Yellowstone National Park
Yellowstone Lake is big - 20 miles long and 14 miles wide, over 400 ft deep, and the lake bottom has lots of geysers and hot springs too. One day the lake might be calm, an unruffled expanse of sparkling blue water, the next day, wind can whip the lake into a sea of white caps, waves crashing on the shore. The lake freezes in winter, and even in summer, this isn't a lake for kids to go swimming. But it's a beautifully scenic lake with crystalline clear waters, rimmed by snow covered peaks.
Lake Village - At Lake Village, the General Store is the place to pick up picnic supplies and have an ice cream (including huckleberry). There's plenty of picnic tables along the lake and great views of Stevenson Island. In front of the Lake Lodge, follow the trail that goes along the lake in either direction.
Bridge Bay - At the Bridge Bay Marina, take a one hour cruise on the lake, cruises run all day, including an especially nice cruise in the early evening around 7pm. At the marina, you can also rent row boats or motorboats to go out on the lake, kid's life jackets are provided. Along the Bridge Bay inlet is a large, lovely picnic area.
West Thumb Geyser Basin - This area has one of each kind of thermal feature in Yellowstone - geysers, fumaroles, mudpots and hot springs. The boardwalk goes right along the lake, look into the water to see bubbles and swirls coming up from hot springs at the bottom of the lake. At the lake's edge, boiling water bubbles out of the Fishing Cone; in the past, fisherman could catch a trout in the lake, and cook it in the cone. Our favorite pools are the Black Pool (it used to be black, due to the organisms living in the water, they died off, and now it's a gorgeous aquamarine pool) and Abyss Pool that seems bottomless.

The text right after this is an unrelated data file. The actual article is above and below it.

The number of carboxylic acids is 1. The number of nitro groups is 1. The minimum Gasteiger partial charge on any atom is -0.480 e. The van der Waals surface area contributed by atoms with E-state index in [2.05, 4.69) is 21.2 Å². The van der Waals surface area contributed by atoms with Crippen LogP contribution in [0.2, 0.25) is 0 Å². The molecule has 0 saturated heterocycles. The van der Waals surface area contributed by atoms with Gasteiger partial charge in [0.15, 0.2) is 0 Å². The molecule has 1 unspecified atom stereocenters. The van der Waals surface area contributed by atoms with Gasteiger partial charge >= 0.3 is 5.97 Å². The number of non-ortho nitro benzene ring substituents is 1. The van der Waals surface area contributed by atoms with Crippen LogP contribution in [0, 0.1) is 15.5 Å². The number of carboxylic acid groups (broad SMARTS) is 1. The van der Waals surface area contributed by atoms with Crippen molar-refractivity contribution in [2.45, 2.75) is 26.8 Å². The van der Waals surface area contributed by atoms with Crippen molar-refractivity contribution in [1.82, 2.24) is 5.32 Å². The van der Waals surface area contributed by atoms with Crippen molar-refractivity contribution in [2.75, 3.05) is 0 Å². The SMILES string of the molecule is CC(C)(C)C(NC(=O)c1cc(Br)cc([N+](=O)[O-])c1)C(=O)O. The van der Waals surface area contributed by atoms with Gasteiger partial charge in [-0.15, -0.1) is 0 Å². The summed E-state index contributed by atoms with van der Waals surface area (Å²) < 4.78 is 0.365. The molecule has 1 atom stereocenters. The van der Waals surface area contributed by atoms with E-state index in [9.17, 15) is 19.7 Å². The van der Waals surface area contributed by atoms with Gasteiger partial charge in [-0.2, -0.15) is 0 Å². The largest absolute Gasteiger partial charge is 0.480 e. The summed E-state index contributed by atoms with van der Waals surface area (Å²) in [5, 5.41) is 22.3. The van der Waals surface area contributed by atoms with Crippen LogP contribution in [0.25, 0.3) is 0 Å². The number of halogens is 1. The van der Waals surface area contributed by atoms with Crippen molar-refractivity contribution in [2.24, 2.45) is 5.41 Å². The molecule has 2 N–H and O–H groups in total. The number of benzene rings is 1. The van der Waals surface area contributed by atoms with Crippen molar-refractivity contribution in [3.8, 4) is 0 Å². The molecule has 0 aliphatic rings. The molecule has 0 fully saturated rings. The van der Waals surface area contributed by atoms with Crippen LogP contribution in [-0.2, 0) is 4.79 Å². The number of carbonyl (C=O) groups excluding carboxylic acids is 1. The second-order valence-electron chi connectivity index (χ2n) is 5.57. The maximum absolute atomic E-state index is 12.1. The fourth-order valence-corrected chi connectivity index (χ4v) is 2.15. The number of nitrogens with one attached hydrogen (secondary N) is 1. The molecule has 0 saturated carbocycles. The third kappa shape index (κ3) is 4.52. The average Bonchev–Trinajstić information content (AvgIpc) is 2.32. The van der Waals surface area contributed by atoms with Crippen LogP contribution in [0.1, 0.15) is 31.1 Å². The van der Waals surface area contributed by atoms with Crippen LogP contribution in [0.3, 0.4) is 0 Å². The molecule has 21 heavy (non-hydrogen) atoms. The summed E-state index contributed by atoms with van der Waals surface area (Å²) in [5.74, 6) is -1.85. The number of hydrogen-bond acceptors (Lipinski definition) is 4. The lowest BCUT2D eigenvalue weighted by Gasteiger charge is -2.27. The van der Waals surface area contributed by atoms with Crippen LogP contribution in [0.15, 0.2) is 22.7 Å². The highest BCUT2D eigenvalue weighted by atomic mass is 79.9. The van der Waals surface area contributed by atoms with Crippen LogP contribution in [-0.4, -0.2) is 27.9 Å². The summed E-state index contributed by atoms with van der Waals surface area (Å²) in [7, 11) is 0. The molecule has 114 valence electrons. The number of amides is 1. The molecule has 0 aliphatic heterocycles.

Grant Village Visitor Center - In this visitor center, check out the exhibits about the forest ecology in Yellowstone, how plants, animals and trees survive wildfires and renew the forest, plus a 20 minute film about Yellowstone today. A picnic area is outside the visitor center.
East Entrance Road - Along the East Entrance Road is access to the lake, and two short hikes.
- Sedge Bay has a nice cove, pebbly beach, picnic tables
, and is the perfect place to stop for lunch and skip stones on the lake.
- We were delighted to see these glorious white pelicans with bright orange bills. They were there in Pelican Creek, a whole bunch of them, having a pelican party, putting their heads into the water to catch trout in their bills. On the west side of the creek, take the short one mile Pelican Creek loop trail
that goes through the forest to the lake and back.
Storm Point Trail
- About 3 miles east of Fishing Bridge, on the East Entrance Road, take the Storm Point Trail for a nice hike to the lake. The trail goes past Indian Pond, through the fir and pine forest, and along the lake to Storm Point, then loops back through the forest. It's largely level, a 2+ mile hike round trip.
Continental Divide - It isn't very dramatic, but the South Entrance Road crosses the Continental Divide. There's a sign marking the spot, elevation 7988 ft. Kids can stand with one foot on either side of the divide.